Pirate Software founder, Jason Thor Hall has a long background in breaking (i.e. hacking) games for Blizzard, but decided it was time to venture forth and create one instead. Thor, as he is more widely known, began work on an RPG—Heartbound—that hearkens back to the video games of his youth, while changing the rules entirely. We caught up with Thor at Denver Comic Con, where we got to see Heartbound in action, alongside an arcade shooter called Champions of Breakfast.
You’ve said that Heartbound was the reason you wanted to make indie games. What was the inspiration behind the game?
I was also heavily influenced by a lot of the RPGs of the SNES period—games like Secret of Mana, Secret of Evermore, Illusion of Gaia and Earthbound. For more recent games, I turn to things like OneShot, Off and Undertale because of the unique qualities each one brought to the table.
For films, I would say A Boy and His Dog. It’s a pretty rough film and not really kid friendly, but definitely something you should watch.
If you have ever played the Fallout series, that’s where Dogmeat got his name.
You’ve played a lot of RPGs – what sets Heartbound apart from other RPGs gamers might have played before?
Combat: In Heartbound there are no levels, experience, random battles, or stats beyond your health. Progression is based entirely on the player’s skill and combat changes objectives and controls between enemies and within fights. The battles are made up of mini-games where the offensive and defensive actions take place at the same time. The better you do in these mini-games, the less damage you will take and the more damage you will deal.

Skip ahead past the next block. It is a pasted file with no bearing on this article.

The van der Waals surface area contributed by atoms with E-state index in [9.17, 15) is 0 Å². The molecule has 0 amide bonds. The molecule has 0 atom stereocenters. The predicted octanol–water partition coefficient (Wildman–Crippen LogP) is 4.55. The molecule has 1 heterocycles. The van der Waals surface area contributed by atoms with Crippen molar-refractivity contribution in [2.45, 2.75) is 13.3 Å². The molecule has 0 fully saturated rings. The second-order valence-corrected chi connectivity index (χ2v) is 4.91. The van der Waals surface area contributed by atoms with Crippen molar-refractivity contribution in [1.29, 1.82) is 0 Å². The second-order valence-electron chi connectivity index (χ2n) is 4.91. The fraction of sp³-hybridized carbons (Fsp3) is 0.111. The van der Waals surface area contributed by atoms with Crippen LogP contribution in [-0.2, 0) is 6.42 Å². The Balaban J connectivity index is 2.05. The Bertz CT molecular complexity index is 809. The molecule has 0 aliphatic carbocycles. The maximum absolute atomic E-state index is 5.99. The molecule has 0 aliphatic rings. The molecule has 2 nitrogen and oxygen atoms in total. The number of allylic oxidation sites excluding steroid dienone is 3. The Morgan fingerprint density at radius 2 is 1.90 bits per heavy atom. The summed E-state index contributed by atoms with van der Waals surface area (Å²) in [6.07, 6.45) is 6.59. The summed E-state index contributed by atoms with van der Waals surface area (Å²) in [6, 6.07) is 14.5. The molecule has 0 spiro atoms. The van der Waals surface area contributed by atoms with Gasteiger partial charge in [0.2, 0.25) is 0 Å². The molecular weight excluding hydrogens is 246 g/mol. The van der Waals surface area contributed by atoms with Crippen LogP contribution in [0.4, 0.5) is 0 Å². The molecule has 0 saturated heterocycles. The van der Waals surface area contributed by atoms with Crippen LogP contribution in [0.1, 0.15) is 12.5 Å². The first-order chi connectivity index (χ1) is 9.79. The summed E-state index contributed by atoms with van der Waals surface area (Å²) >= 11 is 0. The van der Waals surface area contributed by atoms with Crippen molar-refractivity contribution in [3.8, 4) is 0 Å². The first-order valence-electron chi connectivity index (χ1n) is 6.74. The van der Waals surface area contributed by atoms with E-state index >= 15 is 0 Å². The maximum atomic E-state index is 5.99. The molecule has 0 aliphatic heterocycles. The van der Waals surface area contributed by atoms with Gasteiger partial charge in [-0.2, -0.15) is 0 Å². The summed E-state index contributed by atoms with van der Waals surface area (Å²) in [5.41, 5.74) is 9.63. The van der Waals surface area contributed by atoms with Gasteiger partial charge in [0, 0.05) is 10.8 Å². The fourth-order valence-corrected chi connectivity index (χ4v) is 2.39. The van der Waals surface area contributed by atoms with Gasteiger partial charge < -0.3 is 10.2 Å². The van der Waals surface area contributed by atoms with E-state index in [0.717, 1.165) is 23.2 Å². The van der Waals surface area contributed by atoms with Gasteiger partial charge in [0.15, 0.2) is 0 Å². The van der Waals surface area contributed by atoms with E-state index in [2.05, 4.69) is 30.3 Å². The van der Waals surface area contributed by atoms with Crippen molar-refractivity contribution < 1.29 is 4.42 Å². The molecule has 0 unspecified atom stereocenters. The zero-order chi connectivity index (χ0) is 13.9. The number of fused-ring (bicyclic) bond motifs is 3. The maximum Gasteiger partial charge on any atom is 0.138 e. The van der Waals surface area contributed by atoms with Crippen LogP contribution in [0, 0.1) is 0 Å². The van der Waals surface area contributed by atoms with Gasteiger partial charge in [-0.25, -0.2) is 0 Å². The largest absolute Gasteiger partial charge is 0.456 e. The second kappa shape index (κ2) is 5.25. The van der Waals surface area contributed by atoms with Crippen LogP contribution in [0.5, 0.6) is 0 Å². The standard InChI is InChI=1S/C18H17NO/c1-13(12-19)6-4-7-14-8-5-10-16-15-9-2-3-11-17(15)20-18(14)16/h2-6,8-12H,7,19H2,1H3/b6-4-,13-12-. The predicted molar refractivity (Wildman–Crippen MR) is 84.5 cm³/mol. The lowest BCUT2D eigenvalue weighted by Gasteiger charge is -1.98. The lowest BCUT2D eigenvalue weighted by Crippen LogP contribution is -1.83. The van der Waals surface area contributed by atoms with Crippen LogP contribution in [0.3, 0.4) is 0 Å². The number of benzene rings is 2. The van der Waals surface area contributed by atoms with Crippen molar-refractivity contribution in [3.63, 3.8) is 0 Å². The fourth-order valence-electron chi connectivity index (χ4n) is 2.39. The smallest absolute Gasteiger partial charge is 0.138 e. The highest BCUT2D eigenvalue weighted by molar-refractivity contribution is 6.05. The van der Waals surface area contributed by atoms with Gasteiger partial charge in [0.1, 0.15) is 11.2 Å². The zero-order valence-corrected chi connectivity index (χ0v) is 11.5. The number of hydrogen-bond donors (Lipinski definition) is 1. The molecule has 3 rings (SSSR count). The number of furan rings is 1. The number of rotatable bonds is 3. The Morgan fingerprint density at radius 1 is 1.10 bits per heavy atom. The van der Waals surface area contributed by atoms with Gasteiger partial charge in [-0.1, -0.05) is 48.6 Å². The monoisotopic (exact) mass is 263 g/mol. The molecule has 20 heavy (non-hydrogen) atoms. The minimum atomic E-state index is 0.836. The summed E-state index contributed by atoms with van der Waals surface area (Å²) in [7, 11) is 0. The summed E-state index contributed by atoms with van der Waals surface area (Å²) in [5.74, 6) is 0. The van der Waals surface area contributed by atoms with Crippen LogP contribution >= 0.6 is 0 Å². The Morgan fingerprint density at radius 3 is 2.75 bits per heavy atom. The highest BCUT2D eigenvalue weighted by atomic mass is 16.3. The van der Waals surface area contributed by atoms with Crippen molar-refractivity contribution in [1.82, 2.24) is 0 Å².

Depending on who or what you are fighting, it’s not always a good thing to hurt them as much as you can. If you have ever played and enjoyed Wario Ware, then the shifting objectives and mini-games of Heartbound might be right up your alley.
Exploration: In a lot of games today, exploration awards achievements or minor bonuses. In Heartbound, exploring the world can entirely change the story line, game mechanics of combat encounters or accessible areas. Every small thing you interact with changes something somewhere in the game. Because of this, your experience may be vastly different from a friends.
Champions of Breakfast was a popular demo at Denver Comic Con—what kind of feedback did you receive?
We actually didn’t receive any negative feedback on Champions of Breakfast during Denver Comic Con. Everyone just seems to enjoy playing our difficult, yet silly shmup.
Do you really like breakfast foods, haha, or why did you go with this theme for the game?
Honestly, Champions of Breakfast started as an inside joke within the team. That inside joke became our first title after only 24 days of development.
Heartbound was 385 percent funded from its Kickstarter campaign and the demo is available now through Steam or the official website. The finished game is tentatively scheduled for December 2017. Champions of Breakfast is available now on Steam.